Sri Lanka currently finds itself in an unenviable position. A country that saw destruction for 30 odd years now needs to heal itself quickly and catch up with the rest of the world. A country that was destroyed with weapons and warfare now needs to apply a healing balm over itself and move on. Dr Ranasinha questioned the students of English if they were aware of the vast stores of literature on the losses of War. He made a reference to the famous British rock singer who sang sarcastically of war, Cat Stevens. He converted to Islam in 1977 and now calls himself Yussuf Islam. He sang a protest song about the US war with Iraq called Angel of War. Referring to the start of the war in 1983 as the 'Big Match' which ended only in 2009, leaving in its wake only destruction, Dr Ranasinha mentioned how people are still waiting for the loved ones to return. They do not know whether they are dead or just lost somewhere, perhaps injured and recuperating in some relief camp. There is a lack of closure as there few records of people who died.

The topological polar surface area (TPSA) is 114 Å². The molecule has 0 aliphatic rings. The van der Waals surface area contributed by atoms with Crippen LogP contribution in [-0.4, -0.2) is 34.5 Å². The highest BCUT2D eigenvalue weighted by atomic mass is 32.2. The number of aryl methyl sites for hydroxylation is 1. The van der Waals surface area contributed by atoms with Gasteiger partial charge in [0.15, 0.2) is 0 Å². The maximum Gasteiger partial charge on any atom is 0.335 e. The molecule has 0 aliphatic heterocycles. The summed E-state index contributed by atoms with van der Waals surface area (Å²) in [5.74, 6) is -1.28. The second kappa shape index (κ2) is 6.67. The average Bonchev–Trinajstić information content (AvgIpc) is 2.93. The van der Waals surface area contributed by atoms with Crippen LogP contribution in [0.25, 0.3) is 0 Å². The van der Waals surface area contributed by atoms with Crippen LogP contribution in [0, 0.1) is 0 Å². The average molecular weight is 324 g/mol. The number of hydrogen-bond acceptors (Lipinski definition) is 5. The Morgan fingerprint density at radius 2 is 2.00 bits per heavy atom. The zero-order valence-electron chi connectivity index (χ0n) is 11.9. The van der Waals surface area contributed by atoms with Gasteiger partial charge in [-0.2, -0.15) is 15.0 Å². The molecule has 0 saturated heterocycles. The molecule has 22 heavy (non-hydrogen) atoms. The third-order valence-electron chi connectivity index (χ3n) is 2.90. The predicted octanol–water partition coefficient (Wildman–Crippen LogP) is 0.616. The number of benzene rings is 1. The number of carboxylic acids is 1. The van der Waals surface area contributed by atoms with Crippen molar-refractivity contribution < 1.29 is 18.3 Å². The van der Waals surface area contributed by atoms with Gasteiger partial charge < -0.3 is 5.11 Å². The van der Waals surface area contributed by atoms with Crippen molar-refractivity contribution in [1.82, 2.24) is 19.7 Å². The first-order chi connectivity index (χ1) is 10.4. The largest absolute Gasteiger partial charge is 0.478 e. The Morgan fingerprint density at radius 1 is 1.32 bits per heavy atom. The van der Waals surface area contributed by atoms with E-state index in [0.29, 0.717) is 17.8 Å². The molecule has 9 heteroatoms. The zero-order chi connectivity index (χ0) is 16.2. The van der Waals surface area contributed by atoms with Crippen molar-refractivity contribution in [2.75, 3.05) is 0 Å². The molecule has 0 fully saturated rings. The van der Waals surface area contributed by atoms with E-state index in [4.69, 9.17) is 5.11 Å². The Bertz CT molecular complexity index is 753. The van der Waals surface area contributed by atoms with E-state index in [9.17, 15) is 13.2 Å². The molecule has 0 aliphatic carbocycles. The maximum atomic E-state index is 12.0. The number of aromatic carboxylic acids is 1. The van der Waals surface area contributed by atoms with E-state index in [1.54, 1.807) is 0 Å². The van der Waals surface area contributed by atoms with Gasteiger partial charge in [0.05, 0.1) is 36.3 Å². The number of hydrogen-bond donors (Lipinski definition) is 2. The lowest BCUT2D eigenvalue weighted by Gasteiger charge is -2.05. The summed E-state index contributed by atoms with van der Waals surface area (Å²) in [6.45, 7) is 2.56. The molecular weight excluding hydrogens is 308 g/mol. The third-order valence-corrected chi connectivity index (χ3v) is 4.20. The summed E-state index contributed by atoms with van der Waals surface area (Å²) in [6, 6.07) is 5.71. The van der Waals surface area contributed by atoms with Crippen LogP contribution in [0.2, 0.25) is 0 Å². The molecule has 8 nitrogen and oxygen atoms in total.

Dr Ravindra Ranasinha's talk was very interactive and he repeatedly posed questions to the audience. At one point he drew a historical parallel between the Battle of Kalinga to explain the effect of post-war trauma on people, as well as the perpetrators of war. Both sides get affected, nobody wins in a war. The Great War of Kalinga changed the history of India. Seeing the destruction and death, Emperor Asoka was distraught at his own victory. He embraced Buddhism and gave up violence. He was responsible for its spread outside India — in particular, Sri Lanka, where he sent his own son and daughter as special envoys many centuries ago. By drawing parallels between the situation in Sri Lanka and the current situation of Kashmiri people, he explained the effects of Post-war conflict in a manner that would be more relatable to a younger audience. A quick mention was made about the Swiss playwright, Friedrich Dürrenmatt who wrote the play 'Romulus The Great' in 1950. The play is set against the backdrop of the demise of the Roman Empire in the 5th century, taking place during the day of (and the day following) the Ides of March, 476. The ruin of the Empire is calmly expected by Emperor Romulus Augustus. Despite the attempts of his ministers and courtiers to force the emperor to take decisive steps against the Germanic invasion, Romulus prefers to stay at home breeding chickens and not taking any action in response to the threat. In the play (which is not based on hard historic facts — in fact, Dürrenmatt called it an 'unhistorical historical comedy') Romulus tells his people to destroy all their property and belongings in the face of approaching defeat and conquer by the Germanic army. So that nothing remains and nothing can be stolen. It is an ironic solution but telling of the lengths that mankind will go to, in order to retain their culture and identity. Destroy something in order to retain it. Dr Ranasinha felt the situation in Sri Lanka was a complex one that caused a whiplash in his mind. Like a functioning library that has several books, but there is no originality in the books. Losing one's culture and identity is akin to losing the very basis of our existence, our history.